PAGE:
Medical experts encourage vaccinations to maintain low caseload
by Noah Taborda, Kansas Reflector
Topeka — For the first time since the beginning of the pandemic, some Kansas hospitals are seeing low to no COVID-19 patients in critical care units as case numbers statewide appear to be in a lull.
Case numbers across the state continue to decrease from the spike in omicron variant cases in mid-January, easing the burden on many overwhelmed hospitals. For example, Ascension Via Christi in Manhattan reported earlier this month they no longer had any COVID-19 patients in their intensive care unit for the first time since 2020.
In Topeka, Stormont Vail reported nine total COVID-19 inpatients. The University of Kansas Health System still has 75 COVID-19 patients, but only 1 in the ICU because of the disease.
Dana Hawkinson, medical director of infection prevention and control for KU Health, said if the status quo were to remain, Kansas is trending in a good direction as the weather gets warmer.
“We are building up good individual immunity, and I hope community or population immunity as well,” Hawkinson said. “But we also know that the virus is continuing to circulate. Overall cases have been going down, hospitalizations have been decreasing, and so have deaths. So those are all good things, but we may be in a lull right now.”
According to the Kansas Department of Health and Environment, as of March 17, there are 29% of ICU beds available in reporting Kansas hospitals. The reduction in patient traffic comes as daily case numbers have dropped into and sometimes below the hundreds statewide, as opposed to the peak of the omicron surge where new patient counts were in the thousands every day.
Reporting from KDHE indicates 115 new COVID-19 cases, 4 new deaths and 45 new hospitalizations between Friday and Monday. That brings the total since March 2020 to 769, 333 cases, 8,150 deaths and 19,894 hospitalizations.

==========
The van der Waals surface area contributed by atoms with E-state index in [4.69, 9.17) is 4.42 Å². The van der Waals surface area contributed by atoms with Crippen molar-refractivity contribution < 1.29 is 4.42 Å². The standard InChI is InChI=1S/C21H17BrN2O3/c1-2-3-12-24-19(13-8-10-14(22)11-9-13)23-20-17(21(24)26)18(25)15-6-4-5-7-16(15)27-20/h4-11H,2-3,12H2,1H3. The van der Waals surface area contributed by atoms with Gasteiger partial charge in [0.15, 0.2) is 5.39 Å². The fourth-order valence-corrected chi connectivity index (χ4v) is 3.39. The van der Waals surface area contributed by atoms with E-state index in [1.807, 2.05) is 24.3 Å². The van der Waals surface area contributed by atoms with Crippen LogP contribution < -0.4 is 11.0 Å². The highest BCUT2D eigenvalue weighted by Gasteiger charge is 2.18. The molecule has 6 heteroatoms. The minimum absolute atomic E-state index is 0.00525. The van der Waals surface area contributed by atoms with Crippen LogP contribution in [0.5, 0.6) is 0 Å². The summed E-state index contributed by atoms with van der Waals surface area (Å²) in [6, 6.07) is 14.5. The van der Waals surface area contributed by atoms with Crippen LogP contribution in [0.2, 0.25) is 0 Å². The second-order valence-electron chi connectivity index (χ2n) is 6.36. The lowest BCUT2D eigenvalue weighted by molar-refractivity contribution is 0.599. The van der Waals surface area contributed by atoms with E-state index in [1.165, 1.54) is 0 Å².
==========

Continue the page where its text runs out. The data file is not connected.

Vaccine rates also continue a slow climb statewide. Currently, 73.9% of Kansans have received at least one dose and 60.7% are fully vaccinated, according to the Centers for Disease Control and Prevention. Among adults, the fully vaccinated rate is 71.5%.
Hawkinson once again encouraged Kansans to pursue full vaccination. He said while further research and guidance are still needed, recent reports indicating the Johnson & Johnson vaccine remained durable and effective during the delta variant surge is an encouraging sign for those who received the shot.
“It adds to this story that we know is true, that these vaccines continue to protect against hospitalizations, severe disease and death,” Hawkinson said.
With the BA.2 variant of COVID-19 surging in foreign countries, Hawkinson said now is the time for people to ensure they are well prepared. The so-called “stealth omicron” variant now accounts for 75% of coronavirus cases globally but only 23% of cases in the U.S., according to the CDC.
Karin Porter-Williamson, director of palliative care at the KU Health System, said her division is focused on helping families and patients deal with the physical, emotional and spiritual aspects of COVID-19. She said case numbers spiking last year after a tame summer where restrictions were dropped was a gut punch to many people’s mental health.
With similar conditions this year, she is preparing her staff just in case.
“Right now, we’re, we’re in another lull that hopefully will be sustainable,” Porter-Williamson said. “We’ve worked to develop skills of resiliency, just to keep coming to work and doing our best job. We need to be able to adapt and just do the work that is in front of us the best that we can.”
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See more at https://kansasreflector.com/2022/03/21/kansas-covid-19-case-numbers-hospitalizations-slowing-as-weather-warms-up/